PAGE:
What are your feelings about birth control?
Can you relate to Jane’s concerns?
Can I answer any questions about it for you?
(Bonding & attachment and maternal depression)
Megan (the provider) talked about the importance of listening to Korotoumou and hearing what she wasn’t saying. Its often hard to talk about feelings with providers, especially around doubts around bonding or challenges with motherhood (what some expect to just naturally happen).
Why do you think it was important for Korotoumou to share her feelings with her provider, family and friends?
Do you feel comfortable talking to your provider about sensitive topics?
Can you relate to the feelings Korotoumou experienced after her son’s birth?
Korotoumou delivered her son, Adama, by cesarean section. She expressed that this was not how women are supposed to deliver, women are supposed to push their babies out. If you delivered by cesarean, what feelings did you experience about your delivery and thinking about it afterward?
Korotoumou felt that Adama wasn’t hers; she didn’t feel the immediate bond with him as she thought she should. Bonding with your infant doesn’t always happen right away, it sometimes takes time. What was your experience with bonding with your baby? How did that make you feel?
(Family violence & healthy relationships)
Yari’s family had a history of domestic violence. Yari said in her story that she thought domestic violence was normal, and if a partner was nice to you that meant he was weak. Eventually Yari found a healthy relationship and has learned that she did not deserve to be treated that way.
Has something similar to what happened to Yari happened to you?
What supports did you wish you had during this time?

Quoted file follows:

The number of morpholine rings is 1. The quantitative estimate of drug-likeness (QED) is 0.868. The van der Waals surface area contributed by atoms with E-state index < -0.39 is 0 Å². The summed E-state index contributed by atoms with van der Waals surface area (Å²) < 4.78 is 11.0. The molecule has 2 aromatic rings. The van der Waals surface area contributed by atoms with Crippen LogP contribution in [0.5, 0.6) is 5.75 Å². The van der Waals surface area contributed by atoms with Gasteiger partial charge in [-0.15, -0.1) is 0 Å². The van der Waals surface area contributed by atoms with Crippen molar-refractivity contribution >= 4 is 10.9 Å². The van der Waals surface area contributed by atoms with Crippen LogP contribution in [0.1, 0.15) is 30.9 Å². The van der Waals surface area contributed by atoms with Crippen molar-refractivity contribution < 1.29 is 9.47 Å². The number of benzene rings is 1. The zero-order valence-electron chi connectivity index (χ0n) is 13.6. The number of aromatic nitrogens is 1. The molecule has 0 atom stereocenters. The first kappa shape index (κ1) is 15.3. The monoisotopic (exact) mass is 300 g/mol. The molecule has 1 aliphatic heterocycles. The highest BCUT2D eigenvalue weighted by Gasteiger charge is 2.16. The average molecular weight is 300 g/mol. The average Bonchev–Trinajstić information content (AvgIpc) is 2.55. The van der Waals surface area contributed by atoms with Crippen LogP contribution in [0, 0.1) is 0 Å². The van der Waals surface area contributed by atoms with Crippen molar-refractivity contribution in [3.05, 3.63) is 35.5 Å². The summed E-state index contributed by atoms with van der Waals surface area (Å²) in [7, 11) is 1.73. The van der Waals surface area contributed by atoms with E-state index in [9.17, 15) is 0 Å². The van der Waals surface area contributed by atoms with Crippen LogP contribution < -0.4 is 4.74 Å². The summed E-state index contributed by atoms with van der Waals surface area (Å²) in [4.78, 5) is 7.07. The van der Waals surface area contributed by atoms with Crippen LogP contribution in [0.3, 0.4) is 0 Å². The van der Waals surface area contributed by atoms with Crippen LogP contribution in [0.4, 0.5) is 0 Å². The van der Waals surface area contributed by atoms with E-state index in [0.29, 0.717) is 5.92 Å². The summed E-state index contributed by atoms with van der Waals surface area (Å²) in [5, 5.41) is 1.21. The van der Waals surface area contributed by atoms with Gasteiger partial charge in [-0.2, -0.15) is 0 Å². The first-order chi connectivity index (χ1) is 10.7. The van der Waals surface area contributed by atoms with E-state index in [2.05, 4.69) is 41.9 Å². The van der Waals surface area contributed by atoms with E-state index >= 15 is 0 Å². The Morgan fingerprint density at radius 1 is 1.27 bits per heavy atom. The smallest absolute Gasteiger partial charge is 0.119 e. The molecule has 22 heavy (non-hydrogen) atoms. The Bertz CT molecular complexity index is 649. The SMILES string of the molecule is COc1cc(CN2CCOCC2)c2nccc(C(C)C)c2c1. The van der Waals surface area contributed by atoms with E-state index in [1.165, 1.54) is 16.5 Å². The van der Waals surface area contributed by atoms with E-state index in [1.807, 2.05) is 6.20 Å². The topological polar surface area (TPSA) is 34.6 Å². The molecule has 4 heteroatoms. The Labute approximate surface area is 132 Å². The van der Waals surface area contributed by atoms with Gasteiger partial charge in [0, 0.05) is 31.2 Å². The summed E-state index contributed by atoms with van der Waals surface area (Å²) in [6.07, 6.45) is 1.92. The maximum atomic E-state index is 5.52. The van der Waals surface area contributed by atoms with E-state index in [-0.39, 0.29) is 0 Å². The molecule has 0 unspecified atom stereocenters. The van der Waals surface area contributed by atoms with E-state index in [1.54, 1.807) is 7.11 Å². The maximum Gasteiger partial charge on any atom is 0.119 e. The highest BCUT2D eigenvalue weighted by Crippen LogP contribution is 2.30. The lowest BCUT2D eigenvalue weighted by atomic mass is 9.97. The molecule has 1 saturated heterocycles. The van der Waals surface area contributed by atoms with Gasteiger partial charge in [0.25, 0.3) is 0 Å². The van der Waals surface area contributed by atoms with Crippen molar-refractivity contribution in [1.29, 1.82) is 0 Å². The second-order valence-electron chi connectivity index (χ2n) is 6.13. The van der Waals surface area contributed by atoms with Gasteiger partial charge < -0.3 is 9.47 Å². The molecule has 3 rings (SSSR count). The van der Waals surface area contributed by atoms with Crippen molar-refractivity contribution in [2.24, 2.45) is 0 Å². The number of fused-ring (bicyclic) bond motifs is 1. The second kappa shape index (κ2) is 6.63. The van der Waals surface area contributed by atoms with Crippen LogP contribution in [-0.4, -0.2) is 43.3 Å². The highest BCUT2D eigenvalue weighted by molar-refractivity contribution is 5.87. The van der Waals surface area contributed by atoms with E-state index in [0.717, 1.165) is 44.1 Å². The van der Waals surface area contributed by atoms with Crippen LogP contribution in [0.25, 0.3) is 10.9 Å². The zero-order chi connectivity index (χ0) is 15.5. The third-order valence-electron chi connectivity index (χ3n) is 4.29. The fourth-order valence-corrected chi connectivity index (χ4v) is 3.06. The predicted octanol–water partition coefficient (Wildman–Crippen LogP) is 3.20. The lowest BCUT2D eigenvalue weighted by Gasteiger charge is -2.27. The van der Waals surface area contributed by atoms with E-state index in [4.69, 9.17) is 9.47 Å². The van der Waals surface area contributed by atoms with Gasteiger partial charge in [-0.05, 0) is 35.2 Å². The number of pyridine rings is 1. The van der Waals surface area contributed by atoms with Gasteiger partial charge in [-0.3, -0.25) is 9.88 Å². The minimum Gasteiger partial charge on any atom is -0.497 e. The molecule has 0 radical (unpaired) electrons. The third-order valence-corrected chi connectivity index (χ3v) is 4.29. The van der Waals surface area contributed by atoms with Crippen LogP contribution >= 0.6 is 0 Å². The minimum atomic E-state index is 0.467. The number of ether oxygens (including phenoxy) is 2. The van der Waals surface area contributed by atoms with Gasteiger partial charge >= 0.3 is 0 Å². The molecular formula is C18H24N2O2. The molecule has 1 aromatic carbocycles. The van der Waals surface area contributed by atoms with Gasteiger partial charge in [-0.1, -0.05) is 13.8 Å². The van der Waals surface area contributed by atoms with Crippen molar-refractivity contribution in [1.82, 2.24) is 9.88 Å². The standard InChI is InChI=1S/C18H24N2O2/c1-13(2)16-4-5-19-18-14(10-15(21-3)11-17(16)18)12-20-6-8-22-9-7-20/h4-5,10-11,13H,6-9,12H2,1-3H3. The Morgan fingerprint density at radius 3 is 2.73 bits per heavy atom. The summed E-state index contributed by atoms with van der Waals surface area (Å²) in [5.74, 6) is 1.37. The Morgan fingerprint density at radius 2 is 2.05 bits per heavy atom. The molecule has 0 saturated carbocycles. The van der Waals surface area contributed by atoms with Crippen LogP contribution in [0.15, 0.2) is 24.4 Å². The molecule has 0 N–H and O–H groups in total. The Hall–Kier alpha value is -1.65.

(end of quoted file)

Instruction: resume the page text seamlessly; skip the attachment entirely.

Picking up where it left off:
There are many community-based resources, such as group and individual counseling, for women who have experienced domestic violence. Do you have any questions about the different kinds of resources available to you in your community?
(Family planning & birth control)
Carollee struggled with intimate questions about her pregnancy; she was unsure if she wanted to keep her fourth child.
Have you ever experienced feelings like Carollee’s when you knew you were pregnant?
Do you feel that you were in control about when you felt ready to become pregnant?
Do you feel it is difficult to find the most appropriate birth control for you?
Do you have questions about the myths and facts about different birth control methods?
Wanda’s story is about her struggles with addiction as a parent and her path to recovery.
What was surprising to you about Wanda’s story?
Wanda’s decision to receive help for her addiction was her path to recovery. What kind of support would she, or someone in the same situation, need to stick with this recovery path?
Wanda had feelings of shame, guilt, and being overwhelmed with her life and her situation. Has anyone here had similar experiences?
Wanda made the decision to ask for help. Asking for help is difficult. How do you think she felt? Do you have questions about who to ask for help if you have similar feelings?
What do you think helped Wanda to get into and maintain her recovery?
What was the relationship between Wanda being a parent and Wanda’s recovery?
For community-based resources in your area go towww.mass.gov/dph/newparents
Illinois WIC Training Center (IWTC): http://www.chtc.org/dl/dl.htm
Zero to Three Policy Center: http://www.zerotothree.org/policy
Home visiting as an intervention in infant mental health. (2006). The Harris Institute for Infant Mental Health Training, Florida State University Center for Prevention and Early Intervention Policy. http://www.cpeip.fsu.edu/resources.cfm
Infant and early childhood mental health: Promoting healthy social and emotional development. (May 18, 2004). Zero to Three Policy Center. http://www.zerotothree.org/policy
Information for physicians on prescription products to treat perinatal depression. (2007). The Board of Trustees of the University of Illinois, UIC Perinatal Mental Health Project. http://www.psych.uic.edu/research/perinatalmentalhealth/healthcare_provider.htm
McLearn, K., Minkovitz, C., Strobino, D., Marks, E., & Hou, W. (May 2006). Maternal depressive symptoms at 2 to 4 months post partum and early parenting practices.